Programme no. 441-OP
Public Health
Acupuncture for infantile colic: A blinding-validated, randomized controlled multicentre trial in general practice
Holgeir Skjeie*1, Arne Fetveit2, Trygve Skonnord3, Mette Brekke4
1Department of General practice,University of Oslo,Oslo,Norway, 2Department of General practice,University of Oslo,Oslo,Norway, 3Department of General practice,University of Oslo,Oslo,Norway, 4Department of General practice,University of Oslo,Oslo,Norway
* = Presenting author
Objectives: A blinding-validated randomized controlled trial was carried out with the aim of testing the hypothesis that acupuncture treatment has a clinically relevant effect for this condition. The results of the trial was published in Scandinavian Journal of Primary Health Care October 2013
Background: Infantile colic is a painful condition in the first months of infancy. Acupuncture is used in Scandinavia as a treatment for infantile colic. Two scandinavian acupuncture treatment trials of children with infantile colic have been published(Reinthal et al 2008,Landgren et al 2010). Both studies concluded that acupuncture significantly reduced crying and pain-related behaviour without noticeable adverse effects. Effect sizes were small, and there was no blinding validation.

Results: 113 patients were recruited; 23 patients were excluded, and 90 randomized; 79 diaries and 84 interviews were analysed. The blinding validation questions showed a random distribution with p= 0.41and 0.60, indicating true blinding. We found no statistically significant difference in crying time reduction between acupuncture and control group at any of the measured intervals, nor in the main regression analysis of differences in changes over time (p = 0.26).There was a tendency in favour of the acupuncture group, with a non-significant total baseline-corrected mean of 13 minutes (95% CI -24 to +51) difference in crying time between the groups. This was not considered clinically relevant, according to protocol.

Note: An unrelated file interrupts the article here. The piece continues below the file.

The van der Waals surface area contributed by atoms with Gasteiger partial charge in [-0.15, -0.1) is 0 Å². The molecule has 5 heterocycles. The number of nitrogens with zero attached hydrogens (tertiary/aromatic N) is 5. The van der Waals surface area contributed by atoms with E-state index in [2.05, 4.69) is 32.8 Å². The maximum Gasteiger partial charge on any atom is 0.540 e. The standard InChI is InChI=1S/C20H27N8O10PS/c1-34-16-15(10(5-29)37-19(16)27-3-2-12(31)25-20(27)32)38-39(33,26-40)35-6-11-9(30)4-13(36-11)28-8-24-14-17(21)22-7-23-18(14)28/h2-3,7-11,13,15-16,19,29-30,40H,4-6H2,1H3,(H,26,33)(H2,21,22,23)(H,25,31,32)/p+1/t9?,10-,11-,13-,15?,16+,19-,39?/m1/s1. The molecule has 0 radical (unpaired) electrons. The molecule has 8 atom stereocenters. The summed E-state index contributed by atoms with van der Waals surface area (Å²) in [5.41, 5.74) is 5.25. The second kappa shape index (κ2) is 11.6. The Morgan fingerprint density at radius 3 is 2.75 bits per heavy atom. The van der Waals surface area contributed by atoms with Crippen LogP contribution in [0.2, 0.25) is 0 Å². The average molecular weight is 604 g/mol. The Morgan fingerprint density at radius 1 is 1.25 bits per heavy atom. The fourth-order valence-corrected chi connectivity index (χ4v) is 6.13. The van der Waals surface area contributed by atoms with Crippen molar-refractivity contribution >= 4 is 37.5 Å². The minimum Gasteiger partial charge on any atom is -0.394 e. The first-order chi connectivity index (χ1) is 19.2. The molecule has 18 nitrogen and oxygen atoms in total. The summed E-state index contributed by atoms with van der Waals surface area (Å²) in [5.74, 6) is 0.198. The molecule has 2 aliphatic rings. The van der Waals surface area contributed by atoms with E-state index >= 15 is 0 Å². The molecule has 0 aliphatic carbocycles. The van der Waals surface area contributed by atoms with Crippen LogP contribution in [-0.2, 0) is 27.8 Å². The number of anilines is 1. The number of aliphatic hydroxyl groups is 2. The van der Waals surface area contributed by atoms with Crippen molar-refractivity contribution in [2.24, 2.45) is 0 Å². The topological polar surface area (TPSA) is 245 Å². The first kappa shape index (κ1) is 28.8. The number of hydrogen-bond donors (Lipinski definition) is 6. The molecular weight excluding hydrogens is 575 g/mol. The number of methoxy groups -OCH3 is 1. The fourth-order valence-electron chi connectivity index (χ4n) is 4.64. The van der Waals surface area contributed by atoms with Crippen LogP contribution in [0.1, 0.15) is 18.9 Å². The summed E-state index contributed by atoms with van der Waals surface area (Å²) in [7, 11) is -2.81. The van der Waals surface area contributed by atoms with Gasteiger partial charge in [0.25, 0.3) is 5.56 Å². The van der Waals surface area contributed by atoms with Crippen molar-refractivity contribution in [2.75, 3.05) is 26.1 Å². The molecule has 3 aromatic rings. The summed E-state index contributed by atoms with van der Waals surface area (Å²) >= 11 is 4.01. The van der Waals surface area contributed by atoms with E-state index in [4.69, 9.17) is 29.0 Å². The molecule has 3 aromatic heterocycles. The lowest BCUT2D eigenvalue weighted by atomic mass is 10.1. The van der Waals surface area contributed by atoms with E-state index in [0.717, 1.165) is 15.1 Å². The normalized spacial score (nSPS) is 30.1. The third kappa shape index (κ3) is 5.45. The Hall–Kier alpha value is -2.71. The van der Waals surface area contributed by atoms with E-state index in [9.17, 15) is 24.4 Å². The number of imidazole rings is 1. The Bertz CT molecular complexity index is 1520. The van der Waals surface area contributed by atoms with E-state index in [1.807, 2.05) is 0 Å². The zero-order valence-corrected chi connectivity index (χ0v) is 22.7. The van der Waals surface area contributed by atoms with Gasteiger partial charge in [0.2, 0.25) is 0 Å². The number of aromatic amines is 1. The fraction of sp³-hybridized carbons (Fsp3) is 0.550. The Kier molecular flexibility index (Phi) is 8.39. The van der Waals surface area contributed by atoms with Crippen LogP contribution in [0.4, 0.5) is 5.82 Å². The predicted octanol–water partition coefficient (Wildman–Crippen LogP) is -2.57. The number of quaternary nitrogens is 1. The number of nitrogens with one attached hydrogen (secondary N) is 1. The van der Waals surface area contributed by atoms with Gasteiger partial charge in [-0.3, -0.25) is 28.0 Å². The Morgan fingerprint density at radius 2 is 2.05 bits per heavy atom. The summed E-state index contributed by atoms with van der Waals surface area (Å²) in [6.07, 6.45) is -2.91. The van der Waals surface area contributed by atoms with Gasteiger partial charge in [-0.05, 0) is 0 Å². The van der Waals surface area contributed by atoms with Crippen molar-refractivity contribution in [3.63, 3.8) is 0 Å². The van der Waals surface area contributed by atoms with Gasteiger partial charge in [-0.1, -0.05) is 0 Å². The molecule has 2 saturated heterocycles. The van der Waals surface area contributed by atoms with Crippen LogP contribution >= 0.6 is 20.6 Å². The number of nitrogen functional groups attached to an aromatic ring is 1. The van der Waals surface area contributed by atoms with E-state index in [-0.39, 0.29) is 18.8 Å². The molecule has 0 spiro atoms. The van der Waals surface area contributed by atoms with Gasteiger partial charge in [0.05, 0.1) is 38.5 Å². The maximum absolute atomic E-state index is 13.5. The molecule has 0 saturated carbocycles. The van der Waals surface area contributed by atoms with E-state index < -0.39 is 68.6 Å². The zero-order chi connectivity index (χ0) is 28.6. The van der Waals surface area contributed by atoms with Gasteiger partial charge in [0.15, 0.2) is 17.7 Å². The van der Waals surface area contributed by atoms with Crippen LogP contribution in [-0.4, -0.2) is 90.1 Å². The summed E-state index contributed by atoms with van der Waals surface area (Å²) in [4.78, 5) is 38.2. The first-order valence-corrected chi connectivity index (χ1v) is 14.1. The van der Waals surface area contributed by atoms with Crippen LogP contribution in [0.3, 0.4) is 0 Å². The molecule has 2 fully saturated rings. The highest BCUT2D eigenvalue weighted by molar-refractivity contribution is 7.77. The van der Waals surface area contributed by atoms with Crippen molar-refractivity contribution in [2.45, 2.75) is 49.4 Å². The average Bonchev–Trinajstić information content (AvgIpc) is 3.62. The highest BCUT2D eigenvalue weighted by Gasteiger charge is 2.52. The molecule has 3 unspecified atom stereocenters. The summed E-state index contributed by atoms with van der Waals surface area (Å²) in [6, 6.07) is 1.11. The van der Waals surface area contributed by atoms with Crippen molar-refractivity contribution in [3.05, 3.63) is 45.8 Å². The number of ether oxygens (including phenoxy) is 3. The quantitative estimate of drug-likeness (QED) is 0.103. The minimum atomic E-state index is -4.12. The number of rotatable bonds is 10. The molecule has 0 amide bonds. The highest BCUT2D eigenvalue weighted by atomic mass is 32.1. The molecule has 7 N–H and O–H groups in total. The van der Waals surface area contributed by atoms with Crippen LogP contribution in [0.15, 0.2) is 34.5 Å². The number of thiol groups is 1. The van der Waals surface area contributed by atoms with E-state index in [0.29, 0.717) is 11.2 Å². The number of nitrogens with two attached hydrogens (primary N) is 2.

Material/Methods: A prospective, blinding-validated,randomized controlled multicentre trial in general practice. 13GP offices were involved. The intervention consisted of three days of standardized needle acupuncture on the acupuncture point ST36, with no treatment as control. Main outcome measure was difference in changes in crying time during the trial period between the intervention and control group
Conclusion: This trial of acupuncture treatment for infantile colic showed no statistically significant or clinically relevant effect. With the current evidence, we suggest that acupuncture for infantile colic should be restricted to clinical trials.
Points for discussion: Acupuncture in children is a potentially painful treatment. This is especially important in small children without competence of consent. Small children have no established anticipation/reward systems; it is the real effect of the needle that defines the relevance of acupuncture treatment. It would be unethical to treat in response to the parents ’ hope of improvement if the effect size does not outweigh the potential pain inflicted on the child. Our trial could not prove such a justification.